Headquarters: World War II demo | Preview in 7 Screenshots!

Headquarters World War II demo: The banner for the 2013 movie Company of Heroes, featuring the logo on top and the most awful montage on the B-list cast below it. Also, that movie has T-34s disguised as Panzer IVs, laffo.

World War 2 tactics games are plentiful. Games set during the Normandy campaign are ubiquitous. But, just like years, they just won’t stop coming. Guess what the Headquarters: World War II demo, now available via the Steam Next Fest, is about!

Headquarters: World War II demo screenshot: a British rifle unit in the fuel depot on the left runs into my entire force on the right.
Headquarters: World War II demo comes with a tutorial mission where you control the brits and the first mission of German campaign. As the Nazis, you’re reacting to the Commonwealth landings, rushing to support friendly troops retreated from the bunkers to a seaside town. The full game will have three campaigns – for the UK, US, and the Nazis – of nine missions each.
Headquarters: World War II demo screenshot: cinematic camera shows a Kulbewagen gunner firing his MG at a far-off Firefly.
You will control a handful of units – vehicles, crewed weapons and infantry fireteams. Each unit can move amount, fire twice and have three reaction fire attempts. Notably, the reactions are depleted by firing – so if you use both of your shots, you’ll only be able fire overwatch/return fire once. Unit movement and fire are often shown via cinematic camera angles – mercifully, you can turn down the frequency. Unit HP is actually their crew: 1 damage means losing a crew member, which negatively impacts the unit’s performance based on their role. Morale also makes an appearance as even non-damaging shots cause some disturbance to the target.
Headquarters: World War II demo screenshot: a suspected tank contact suffers overwatch fire, taking 1 Graze and 19 Morale damage.
The damage system is probably what I dislike the most about the Headquarters: World War II demo. Part of it is definitely presentation: attack results have names, going from Miss (0 damage) to Critical (5 damage). But if they represent nothing more than damage, why not just have damage numbers? “Graze” would imply to me that the unit escaped any real damage, but you’re still losing a crewman or a rifleman. And sure, it impedes the function of the unit a little – driverless vehicles are slower, for example – but it also means that there’s no organic system damage.
Headquarters: World War II demo screenshot: five commandos, each armed with a Bren, rush past a white windmill.
A Hellcat can target a tank’s treads to immobilize it. But a Graze, Hit, or Crit never will. It’s just HP depletion! And the fact that one of commander powers to instantly restore a unit’s crew doesn’t diminish the impression. Tanks also explode when they run out of crew. Damn it, even baby arcadey games like Company of Heroes 2 understood that tanks aren’t symbiotically attached to the squishy humans driving them. Men of War, a positively ancient game at this point, had a more sophisticated damage model!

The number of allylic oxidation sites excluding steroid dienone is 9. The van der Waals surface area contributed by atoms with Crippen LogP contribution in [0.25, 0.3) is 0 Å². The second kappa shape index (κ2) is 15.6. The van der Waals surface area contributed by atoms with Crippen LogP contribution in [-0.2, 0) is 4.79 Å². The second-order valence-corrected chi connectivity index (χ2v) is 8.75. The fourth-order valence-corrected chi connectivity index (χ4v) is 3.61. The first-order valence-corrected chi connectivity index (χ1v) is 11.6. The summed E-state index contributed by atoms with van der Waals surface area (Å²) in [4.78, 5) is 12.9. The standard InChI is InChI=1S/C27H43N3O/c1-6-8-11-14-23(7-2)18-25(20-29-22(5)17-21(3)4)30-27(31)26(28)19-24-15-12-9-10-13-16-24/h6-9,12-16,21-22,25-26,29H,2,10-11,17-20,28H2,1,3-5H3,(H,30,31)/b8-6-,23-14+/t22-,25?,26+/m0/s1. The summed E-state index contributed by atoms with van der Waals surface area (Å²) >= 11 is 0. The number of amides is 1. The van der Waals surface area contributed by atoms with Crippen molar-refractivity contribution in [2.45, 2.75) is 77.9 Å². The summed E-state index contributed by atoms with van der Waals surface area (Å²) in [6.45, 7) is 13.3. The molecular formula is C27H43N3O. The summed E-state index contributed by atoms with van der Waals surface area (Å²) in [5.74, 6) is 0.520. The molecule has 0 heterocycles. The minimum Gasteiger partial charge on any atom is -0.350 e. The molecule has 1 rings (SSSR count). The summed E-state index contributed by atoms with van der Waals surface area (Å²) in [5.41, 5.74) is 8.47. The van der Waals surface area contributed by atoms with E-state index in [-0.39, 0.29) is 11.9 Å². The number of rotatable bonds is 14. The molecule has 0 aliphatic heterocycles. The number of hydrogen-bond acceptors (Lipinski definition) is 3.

Headquarters: World War II demo screenshot: unit purchase screen where I'm attaching some Nazi hero to an infantry unit.
Plus, the units are nonsensical. Infantry fireteams are always armed identically – including five Commandos with five Brens – while MG sections always have two MMG and two crew. Plus, as far as I can tell, they’re identical in stats between factions. At the same time, you’ll also be controlling units that have no business being on the tactical field. I had a Priest engage in an open-sights firefight with a Hetzer. But it all clicked once I saw the unit management screen: this is just tactical-level Panzer General. The mix of core and non-core units. The unit statlines. The random heroes. The unit purchase screens where you “upgrade” a rifleman squad by swapping it out for literally any other infantry unit. I have been tricked!
And I don’t even know who the Headquarters: World War II demo tries to fool. Look at the menu above. Don’t remind your players of a better game! Company of Heroes 1 was a supernal achievement, so you have to have a really good reason to copy the menu style. Headquarters: World War II doesn’t. I can’t compare TBS to RTS gameplay, sure. But when it comes to authenticity, attentional to detail, faction designs, visuals, audio, or writing, it comes up short in every category. Especially when you consider that Company of Heroes is a world class on unit barks – which are absolutely absent in Headquarters.
Headquarters: World War II demo screenshot: a bit of town gets hit by a perfectly square artillery barrage
But you don’t need to compare Headquarters: World War II to Company of Heroes. It already has plenty of superior relatives. Just for this paragraph, I downloaded the demo for The Troop. I had played ages ago and wanted to check if its as superior as I felt it was. And yes, it seems the better game. It may be equally as ugly, but it’s immediately more pleasing in all other ways. There’s also The Second Front, made by a single mad lad, featuring mixed weaponry at squad level and a lot more charming visually. On the extreme end, there’s Lock ‘n Load Tactical Digital. Oddly fitting, too: I felt it was the superior hex-and-chit title when I had to review the much-new Valor & Victory. So to paraphrase how I felt reviewing the later, why play Headquarters: World War II when The Troop already exists?

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